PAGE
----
To deal with any eventuality I invariably carry a tent and sleeping bag, so that a wayside or the car could become a decent overnight halt. But, over the past six international expeditions I have never had an occasion to use them. Therefore, to put them to use I had reserved a campground for the night halt in Victoria. I did not have any prior experience using a campground and therefore, I did not know what to expect. The tent slot, almost behind the Butchart Gardens, was in the Gardenside Acres Tent and Breakfast Campground property of Janet and Scott, a most delightful couple. Janet, who checked me in told me the options I could choose from. I chose a slot in front of the house, which was closer to the toilet and shower facilities, both makeshift ones. The campground operated only between mid-May and September, after which it would get too cold to tenting.


What does one do with an abandoned limestone quarry and a defunct cement factory? Turn it into one of the most amazing gardens in the world that has been in bloom for more than 100 years, as was the vision and perseverance of a couple of individuals and continued by successive generations. Jennie Butchart started a tradition in 1904 that continues to this day. She turned all challenges to beautify the worked-out quarry into unique garden features with the help of professional advice and personal assistance. The garden was started with collection of Robert and Jennie Butchart from their travels around the world and got gradually extended to the world famous Garden that it is today. More than a million visitors experience the lovely blooms annually, which became a National Historic Site of Canada upon turning a 100 years in 2004.

The deep Sunken Garden Lake was developed to breed trout that used to respond to Mr Butchart's handclaps, it is said. The Ross Fountain, whose water rises to over 70 feet, was installed by a third generation successor with the help of his plumber and electrician to commemorate the 60th anniversary of the Garden in 1964. The vast manicured garden, where everything has a place and everything is in its place, has a Concert Lawn, a fireworks display area, the Ross Carousal, a magnificent Dragon Fountain, the Fountain of Three Sturgeons from where one gets a magnificent view of the erstwhile Butchart Residence and a superb gift and souvenir shop.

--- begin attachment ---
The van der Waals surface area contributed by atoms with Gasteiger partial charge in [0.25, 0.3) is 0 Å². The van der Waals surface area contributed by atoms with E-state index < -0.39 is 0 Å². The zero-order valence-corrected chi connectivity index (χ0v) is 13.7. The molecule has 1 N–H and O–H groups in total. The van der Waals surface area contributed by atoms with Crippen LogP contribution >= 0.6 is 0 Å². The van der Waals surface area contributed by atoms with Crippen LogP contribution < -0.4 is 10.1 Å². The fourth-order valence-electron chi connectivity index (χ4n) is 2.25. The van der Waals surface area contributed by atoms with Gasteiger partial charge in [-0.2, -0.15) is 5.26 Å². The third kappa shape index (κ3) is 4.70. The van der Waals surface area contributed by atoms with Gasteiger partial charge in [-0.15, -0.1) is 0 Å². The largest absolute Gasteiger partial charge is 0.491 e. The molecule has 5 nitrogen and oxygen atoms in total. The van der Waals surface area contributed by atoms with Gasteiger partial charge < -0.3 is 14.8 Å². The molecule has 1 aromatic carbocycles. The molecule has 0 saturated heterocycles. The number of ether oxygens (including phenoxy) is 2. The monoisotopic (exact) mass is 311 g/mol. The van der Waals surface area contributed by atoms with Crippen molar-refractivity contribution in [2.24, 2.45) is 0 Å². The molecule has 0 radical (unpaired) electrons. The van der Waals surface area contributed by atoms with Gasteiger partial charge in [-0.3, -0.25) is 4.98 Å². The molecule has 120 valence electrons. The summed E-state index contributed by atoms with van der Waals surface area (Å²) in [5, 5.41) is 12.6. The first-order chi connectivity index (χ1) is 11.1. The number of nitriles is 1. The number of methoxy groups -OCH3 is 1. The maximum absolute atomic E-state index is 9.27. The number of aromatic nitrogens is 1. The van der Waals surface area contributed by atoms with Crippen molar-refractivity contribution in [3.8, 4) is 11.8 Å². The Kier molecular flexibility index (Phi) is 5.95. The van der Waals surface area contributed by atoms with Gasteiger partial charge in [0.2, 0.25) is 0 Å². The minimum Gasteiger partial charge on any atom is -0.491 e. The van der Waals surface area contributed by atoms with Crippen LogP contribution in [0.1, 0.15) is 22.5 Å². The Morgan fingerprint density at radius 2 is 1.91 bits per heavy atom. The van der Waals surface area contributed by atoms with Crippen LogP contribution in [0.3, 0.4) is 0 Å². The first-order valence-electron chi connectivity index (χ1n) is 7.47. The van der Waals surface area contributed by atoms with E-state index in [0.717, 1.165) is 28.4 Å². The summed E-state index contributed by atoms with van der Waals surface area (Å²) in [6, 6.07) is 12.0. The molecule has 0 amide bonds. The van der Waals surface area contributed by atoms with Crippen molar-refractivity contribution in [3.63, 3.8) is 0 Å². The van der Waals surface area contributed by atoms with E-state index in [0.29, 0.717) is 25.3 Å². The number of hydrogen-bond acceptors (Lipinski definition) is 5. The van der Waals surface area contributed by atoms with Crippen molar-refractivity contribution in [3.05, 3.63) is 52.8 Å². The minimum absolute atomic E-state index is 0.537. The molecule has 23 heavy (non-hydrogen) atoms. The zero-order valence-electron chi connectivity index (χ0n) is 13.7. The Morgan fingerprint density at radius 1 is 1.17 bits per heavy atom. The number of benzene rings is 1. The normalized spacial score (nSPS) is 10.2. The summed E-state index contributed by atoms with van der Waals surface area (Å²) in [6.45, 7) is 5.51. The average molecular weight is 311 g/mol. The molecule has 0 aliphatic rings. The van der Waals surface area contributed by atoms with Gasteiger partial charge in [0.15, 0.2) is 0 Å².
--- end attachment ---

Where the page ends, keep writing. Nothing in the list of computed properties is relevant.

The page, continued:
The 22 hectare Gardens within a 55 hectare estate comprise many segments and cannot be covered in less than two hours, even for a very casual visit. The Star Pond was originally meant for the ornamental ducks of Jennie Butchart. A frog fountain is at the centre of the pond. From there one can access the Italian garden, one of the most formal in the grounds, which is located in the erstwhile tennis court of the Butcharts. The Rose garden had varieties from mostly North America and Europe, but the gorgeous colours and smells were divine. When I visit such awesome blooms I wish common digital camera technology had incorporate the touch and smell features too. While visuals features can be at least approximated through a photo the experience of smell is completely lost. The Mediterranean and Japanese gardens are other showpieces in the Garden. The boat landing area and the cove are exceptional view points in the setting sun.

When the lights come on the Garden takes on a different feel. Flowers, shrubs and trees turn into highlights. The apt place to complete the Garden experience is the Seed and Gift Store. The many pieces are absolute beauties and there are so many to choose from and the staff helped me let go of my purse, forget loosening their strings! All in all, a most awesome experience and a great tribute to the vision of a very unique human being that graced this planet.

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12 June - Whistler to Victoria - Day 39 of TCE

The room in the Pinnacle Hotel had been extremely comfortable. Last evening I was told that the 84 rooms that the property has are almost...